Super Bowl

What GNC's Feud With Fox Means for Future of Super Bowl Advertisers

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A still from GNC's intended Super Bowl LI spot.
A still from GNC's intended Super Bowl LI spot.

Millions tuned in to the Super Bowl to watch the New England Patriots battle the Atlanta Falcons on Sunday, but the fight brewing off the field between GNC and Fox is just getting started.

GNC, the vitamin and supplement retailer, is preparing to pursue legal action against Fox Broadcasting, claiming that it suffered "significant economic and reputational damages, lost opportunities, and consequential damages" because the network rejected the brand's first-ever Super Bowl ad after initially clearing it.

Experts say the move is unprecedented in the industry and could have a lasting impact on Super Bowls to come.

According to the letter of intent to sue that GNC sent to Fox, the network sold the chain a 30-second spot during the game and "induced GNC to spend millions" on producing and developing the ad. The National Football League made Fox nix the spot days before the Super Bowl because GNC sells some products containing two substances that are banned by the NFL, although neither product appears in the commercial, GNC said.

Fox sold 30-second slots in the Super Bowl for an estimated $5 million, more than a quarter of what Kantar Media said GNC spent on measured media in the U.S. in all of 2015. But the cost was far higher for GNC because the struggling company had centered its long-planned brand relaunch around its half-minute of ad time in the Super Bowl.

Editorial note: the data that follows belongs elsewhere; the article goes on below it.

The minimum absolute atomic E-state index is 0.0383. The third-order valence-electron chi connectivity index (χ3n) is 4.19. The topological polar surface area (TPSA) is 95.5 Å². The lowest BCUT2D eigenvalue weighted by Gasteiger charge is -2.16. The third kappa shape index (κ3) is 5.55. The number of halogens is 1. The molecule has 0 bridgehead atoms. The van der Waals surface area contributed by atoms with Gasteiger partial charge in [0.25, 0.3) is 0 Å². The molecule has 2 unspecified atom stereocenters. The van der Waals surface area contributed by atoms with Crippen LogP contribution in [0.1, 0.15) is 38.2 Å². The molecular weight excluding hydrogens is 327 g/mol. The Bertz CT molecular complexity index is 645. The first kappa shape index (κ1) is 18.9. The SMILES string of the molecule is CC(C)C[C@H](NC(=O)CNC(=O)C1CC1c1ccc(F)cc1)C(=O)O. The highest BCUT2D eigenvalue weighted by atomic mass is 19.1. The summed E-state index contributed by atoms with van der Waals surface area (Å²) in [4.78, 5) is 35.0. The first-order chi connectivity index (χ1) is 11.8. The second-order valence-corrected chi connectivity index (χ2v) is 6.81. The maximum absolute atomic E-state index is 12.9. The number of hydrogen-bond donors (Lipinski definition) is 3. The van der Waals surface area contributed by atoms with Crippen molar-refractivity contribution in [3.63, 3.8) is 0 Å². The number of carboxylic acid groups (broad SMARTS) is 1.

"They can't do much that would offset the loss of sales and attention they would have gotten for the Super Bowl," said Larry Chiagouris, a marketing professor at Pace University's Lubin School of Business.

But Ronald Urbach, chairman of law firm Davis & Gilbert, believes GNC is going to have a hard time presenting a successful case. "The networks historically have reserved the right to withdraw their approval at any time," he said. One example would be a network deciding to pull an ad that's already running on-air due to viewer complaints.

Regardless of the outcome, Mr. Urbach said GNC will get back the money it spent on media. Whether the cost of litigation is worth it is a different story. And while GNC could try to fight for speculative damages, arguing that it lost out on a specific sales increase by not running its spot in the game, Mr. Urbach said that's "pretty much impossible to prove."

Ads have been rejected before, of course, but typically such news comes early on in the process, not less than a week before the game.

The debacle could mean a ramped- up timeline next year, as other brands strive to avoid GNC's fate. Marketers will most likely demand approvals early on from NBC, the network airing 2018's game.

"It's added another step to the process," said Mr. Chiagouris. "Unless you're in a coma, everyone will be aware of this and prepared for next year."

For 82-year-old GNC, the Super Bowl spot represented a Hail Mary pass to revive sinking sales. The 4,400-unit chain, which has seen its stock price plummet more than 50% in the last year, recently reported a third-quarter same-store sales decline of 8.5%. Revenue dropped 8% to $628 million.

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